No matter if  I tried, I would never be seen as a Friend of Coal. I’m a bastard child, an environmental child.

I know this.

Yet I salute multimillionaire coal baron Jim Justice for what he’s doing for West Virginia’s tourism economy while protesting mountaintop removal with a vengeance.

Is it really possible to do both?

Absolutely.

In my adult life I’ve come to understand the dualities and the “third” options because of my experiences: I am what some call biracial or mixxed  – my Momma is melanin deficient, my Daddy is not – they both gave me West Virginia.

My life has taught me that what black people say about whites is never 100 percent true. Neither is what whites say about blacks. There are always shades of gray. There is always room for investigation. There are always shades of Green.

I’ve learned to look first for the fear. Once you identify that, you can sift through whatever black/white/nigger/cracker/tree hugger/evil coal baron generalizations are being made.

Make no mistake: In West Virginia there is a lot of fear. Fear of not having jobs, clean water, healthcare, and on and on. Match that with some hell-raising, true grit Mountaineer spirit and, well, you’ve got yourself a debate and some Pinkerton police.

It can be deadly combo.

Today we are still at the heart of the “labor wars” – today we are divided – Republicans vs. Democrats, elites vs. non-elites.

Our notion of what is elitist can cut our nose off to spite our face. I’m thinking back to the Clay Center – the multimillion-dollar arts center in Charleston – and the early opposition it faced from those who felt it was elitist. We need the Clay Center. It is a jewel in Charleston, an artery and selling point for the city. Without it we are, dare I say, po-dunk.

It’s always a matter of perspective and experience when you’re making comparisons, and I certainly have my own lenses. But I think what I have to say is important because when it comes to our West Virginia economy and our environment, we are trying to be either/or and, folks, that’s just not the way it is.

The Pro Coal vs. I Love Mountains decision reminds me of how I grew up on BOTH sides of black and white with the constant question: What are you?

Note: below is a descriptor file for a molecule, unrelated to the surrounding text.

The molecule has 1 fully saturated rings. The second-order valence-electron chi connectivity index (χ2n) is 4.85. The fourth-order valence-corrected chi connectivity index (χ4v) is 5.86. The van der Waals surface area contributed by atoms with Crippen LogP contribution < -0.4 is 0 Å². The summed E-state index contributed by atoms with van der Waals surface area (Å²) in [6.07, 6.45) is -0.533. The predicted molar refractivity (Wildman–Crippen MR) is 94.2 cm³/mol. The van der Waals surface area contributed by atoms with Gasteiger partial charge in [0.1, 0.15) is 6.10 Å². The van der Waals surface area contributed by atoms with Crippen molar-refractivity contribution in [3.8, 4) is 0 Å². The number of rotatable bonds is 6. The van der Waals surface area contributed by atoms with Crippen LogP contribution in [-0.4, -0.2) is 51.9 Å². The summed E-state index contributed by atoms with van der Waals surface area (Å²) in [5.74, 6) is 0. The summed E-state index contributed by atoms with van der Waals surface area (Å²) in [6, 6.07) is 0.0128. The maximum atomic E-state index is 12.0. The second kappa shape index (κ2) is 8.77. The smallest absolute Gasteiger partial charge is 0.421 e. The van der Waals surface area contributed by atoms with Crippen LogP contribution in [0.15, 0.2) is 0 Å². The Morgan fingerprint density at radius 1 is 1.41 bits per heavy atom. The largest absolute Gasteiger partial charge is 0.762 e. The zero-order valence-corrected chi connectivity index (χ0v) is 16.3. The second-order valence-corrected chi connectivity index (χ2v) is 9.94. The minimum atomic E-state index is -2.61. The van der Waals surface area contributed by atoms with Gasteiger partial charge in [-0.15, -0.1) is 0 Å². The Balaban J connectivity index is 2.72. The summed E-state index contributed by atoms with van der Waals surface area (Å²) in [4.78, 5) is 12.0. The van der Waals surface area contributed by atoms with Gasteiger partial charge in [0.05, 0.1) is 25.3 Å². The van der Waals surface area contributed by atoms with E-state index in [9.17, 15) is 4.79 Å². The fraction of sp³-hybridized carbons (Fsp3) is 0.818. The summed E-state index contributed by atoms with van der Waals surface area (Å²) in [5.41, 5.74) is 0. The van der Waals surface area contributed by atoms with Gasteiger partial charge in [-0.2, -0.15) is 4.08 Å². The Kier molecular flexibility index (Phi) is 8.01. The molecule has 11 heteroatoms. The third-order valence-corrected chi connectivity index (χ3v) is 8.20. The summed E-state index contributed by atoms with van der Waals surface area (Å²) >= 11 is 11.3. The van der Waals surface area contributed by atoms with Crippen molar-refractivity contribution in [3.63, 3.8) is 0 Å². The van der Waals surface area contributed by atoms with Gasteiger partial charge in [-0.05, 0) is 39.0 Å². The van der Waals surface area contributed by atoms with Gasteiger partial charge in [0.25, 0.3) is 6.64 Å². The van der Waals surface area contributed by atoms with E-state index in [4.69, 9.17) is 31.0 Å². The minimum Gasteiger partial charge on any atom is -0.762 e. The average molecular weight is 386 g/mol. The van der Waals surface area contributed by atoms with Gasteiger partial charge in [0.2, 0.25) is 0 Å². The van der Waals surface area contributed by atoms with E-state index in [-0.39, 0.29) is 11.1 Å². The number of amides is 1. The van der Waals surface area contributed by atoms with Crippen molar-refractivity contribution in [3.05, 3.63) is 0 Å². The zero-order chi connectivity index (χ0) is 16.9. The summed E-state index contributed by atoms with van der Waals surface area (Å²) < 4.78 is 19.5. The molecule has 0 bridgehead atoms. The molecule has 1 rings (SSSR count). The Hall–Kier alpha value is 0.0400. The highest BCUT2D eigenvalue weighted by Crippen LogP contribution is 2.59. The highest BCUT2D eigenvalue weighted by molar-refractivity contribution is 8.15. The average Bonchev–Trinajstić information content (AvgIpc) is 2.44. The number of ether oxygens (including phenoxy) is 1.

What the HELL am I? I’m dang blasted American. I’m Appalachian. I’m somebody’s Momma. Geez. I’m human.

I’m black. I’m white. And so much more. But at 12 I just said I was an Indian born on a clear morning and that’s why my name was Crystal Dawn.

The question – What Are You? – is asked of EVERYONE in West Virginia. No longer does it matter (as much) if I am black or white. Now it’s am I, or you, GREEN?

Are you a Friend of Coal or not?

Are you a Keeper of the Mountains or not?

I’m making broad strokes because what I am is a poet, too.

Appalachian complexities reach beyond race and class. Even the bumper sticker on your car – either Friends of Coal or I Love Mountains – defines you here.

friends of coal

ilovemountains

I’m free. Montani Semper Liberi.

I am free to take my position in the environmental struggle and decide what kind of soldier I want to be in the “war on coal.”

  1. I oppose MTR 
  2. I believe in The Greenbrier – just as I did the Clay Center – as a catalyst for economic growth in WV.

So here I sit, like I did in the 10th grade when my white Granddaddy told me I could be anything but black and the kids at school explained to me that I was indeed black because, as the old slave law said, “one drop of black blood … ”

My single drop of environmental “green” blood today shuts doors for me, forces me to drink and eat over here. My life is divided. Too green. Not green enough.

In the 10th grade I told my Granddaddy his argument was flawed, that I could not “pass” as white, that I should be allowed to be friends with whomever I chose and, especially, black kids because I am black. I am.